HERMAN’S HOUSE directed by Angad Singh Ballah

Anyone who cares about social justice surely knows about the sad story of the Angola Three. A new documentary, “Herman’s House“, which is having its New York premiere Wednesday night at the Harlem International Film Festival, powerfully states the case against prolonged solitary confinement and how one activist made a huge difference in the life of Herman Wallace. Wallace has been in solitary confinement in Louisiana’s Angola prison for 40 years, longer than anyone ever has been in the U.S. There are doubts about his guilt–the widow of the guard he is charged with murdering even has her doubts. And one can’t help but suspect that his involvement in the Black Panther chapter at the prison is why he still remains in solitary, rather than being in the general prison population.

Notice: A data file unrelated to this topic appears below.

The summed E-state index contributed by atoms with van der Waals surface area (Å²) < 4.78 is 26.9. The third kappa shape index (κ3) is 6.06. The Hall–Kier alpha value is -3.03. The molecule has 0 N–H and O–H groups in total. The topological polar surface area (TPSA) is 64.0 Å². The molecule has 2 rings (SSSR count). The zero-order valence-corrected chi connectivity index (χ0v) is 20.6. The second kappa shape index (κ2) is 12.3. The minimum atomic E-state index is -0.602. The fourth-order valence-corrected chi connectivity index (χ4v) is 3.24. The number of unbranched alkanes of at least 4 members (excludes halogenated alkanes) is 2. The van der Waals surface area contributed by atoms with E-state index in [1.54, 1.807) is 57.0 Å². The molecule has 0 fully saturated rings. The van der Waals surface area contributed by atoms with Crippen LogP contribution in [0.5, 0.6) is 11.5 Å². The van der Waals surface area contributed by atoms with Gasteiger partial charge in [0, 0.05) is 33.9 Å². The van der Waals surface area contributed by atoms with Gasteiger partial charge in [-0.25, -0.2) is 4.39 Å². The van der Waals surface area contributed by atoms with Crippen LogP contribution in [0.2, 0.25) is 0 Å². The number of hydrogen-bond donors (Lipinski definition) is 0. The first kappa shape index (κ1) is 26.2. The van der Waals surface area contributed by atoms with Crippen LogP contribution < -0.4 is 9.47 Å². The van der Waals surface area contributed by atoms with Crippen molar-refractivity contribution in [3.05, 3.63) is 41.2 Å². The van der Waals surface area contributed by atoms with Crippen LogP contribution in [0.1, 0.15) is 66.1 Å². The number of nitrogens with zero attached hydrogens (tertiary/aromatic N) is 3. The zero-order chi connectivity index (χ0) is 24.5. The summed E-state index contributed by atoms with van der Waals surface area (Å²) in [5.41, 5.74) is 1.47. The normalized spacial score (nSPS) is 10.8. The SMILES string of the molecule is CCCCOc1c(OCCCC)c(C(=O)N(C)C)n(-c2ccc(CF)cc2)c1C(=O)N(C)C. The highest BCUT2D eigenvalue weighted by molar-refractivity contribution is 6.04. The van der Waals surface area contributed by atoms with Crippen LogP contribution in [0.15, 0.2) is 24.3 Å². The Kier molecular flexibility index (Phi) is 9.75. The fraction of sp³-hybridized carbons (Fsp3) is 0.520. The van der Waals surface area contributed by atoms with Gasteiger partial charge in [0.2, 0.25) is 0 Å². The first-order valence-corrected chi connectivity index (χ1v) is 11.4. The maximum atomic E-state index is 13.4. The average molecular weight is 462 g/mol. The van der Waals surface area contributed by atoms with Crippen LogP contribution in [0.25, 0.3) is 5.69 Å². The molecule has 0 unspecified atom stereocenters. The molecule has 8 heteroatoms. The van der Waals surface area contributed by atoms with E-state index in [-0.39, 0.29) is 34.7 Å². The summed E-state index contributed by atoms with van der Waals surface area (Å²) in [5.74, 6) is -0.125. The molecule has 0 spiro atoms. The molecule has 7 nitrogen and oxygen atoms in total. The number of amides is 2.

“Herman’s House,” directed by Angad Ballah, tells the story of New York artist Jackie Summell’s unique artistic response to Herman’s fate. She began writing and phoning Wallace and asked him to imagine the type of house he would like to live in instead of the six-by-nine-foot cell he has been in since 1972. This communication was the basis of an art installation she built, which included a life-sized model of his prison cell, plans and models of the dream house he imagined, and a timeline of his life. (You can see more documentation of the show at her website.) “The best activism,” Jackie says, “is equal parts love and equal parts anger.” Her outrage is matched by her rich friendship with Herman and her devotion to his cause extended after the installation (which she put on twelve times in various countries); she moved to New Orleans and began working to realize Herman’s dream of a house built to help troubled children. Read more